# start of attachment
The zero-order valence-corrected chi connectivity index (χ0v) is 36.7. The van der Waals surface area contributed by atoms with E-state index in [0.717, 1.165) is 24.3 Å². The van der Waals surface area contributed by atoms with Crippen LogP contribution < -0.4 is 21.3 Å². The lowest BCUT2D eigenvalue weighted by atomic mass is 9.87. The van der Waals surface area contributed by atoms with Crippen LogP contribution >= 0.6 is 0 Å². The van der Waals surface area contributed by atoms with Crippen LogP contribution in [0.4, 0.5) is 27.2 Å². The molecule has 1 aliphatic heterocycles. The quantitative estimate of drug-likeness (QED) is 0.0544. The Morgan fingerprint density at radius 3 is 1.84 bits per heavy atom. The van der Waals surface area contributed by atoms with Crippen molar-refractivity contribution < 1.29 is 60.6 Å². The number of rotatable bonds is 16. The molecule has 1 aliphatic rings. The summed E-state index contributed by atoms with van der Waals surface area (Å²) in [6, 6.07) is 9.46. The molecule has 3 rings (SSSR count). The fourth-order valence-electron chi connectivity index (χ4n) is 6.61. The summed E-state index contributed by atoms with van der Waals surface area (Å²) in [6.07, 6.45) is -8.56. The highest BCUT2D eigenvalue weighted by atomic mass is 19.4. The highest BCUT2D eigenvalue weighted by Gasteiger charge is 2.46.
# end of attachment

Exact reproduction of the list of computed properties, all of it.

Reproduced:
The zero-order valence-corrected chi connectivity index (χ0v) is 36.7. The van der Waals surface area contributed by atoms with E-state index in [0.717, 1.165) is 24.3 Å². The van der Waals surface area contributed by atoms with Crippen LogP contribution < -0.4 is 21.3 Å². The lowest BCUT2D eigenvalue weighted by atomic mass is 9.87. The van der Waals surface area contributed by atoms with Crippen LogP contribution >= 0.6 is 0 Å². The van der Waals surface area contributed by atoms with Crippen LogP contribution in [0.4, 0.5) is 27.2 Å². The molecule has 1 aliphatic heterocycles. The quantitative estimate of drug-likeness (QED) is 0.0544. The Morgan fingerprint density at radius 3 is 1.84 bits per heavy atom. The van der Waals surface area contributed by atoms with Crippen molar-refractivity contribution < 1.29 is 60.6 Å². The number of rotatable bonds is 16. The molecule has 1 aliphatic rings. The summed E-state index contributed by atoms with van der Waals surface area (Å²) in [6, 6.07) is 9.46. The molecule has 3 rings (SSSR count). The fourth-order valence-electron chi connectivity index (χ4n) is 6.61. The summed E-state index contributed by atoms with van der Waals surface area (Å²) in [6.07, 6.45) is -8.56. The highest BCUT2D eigenvalue weighted by atomic mass is 19.4. The highest BCUT2D eigenvalue weighted by Gasteiger charge is 2.46.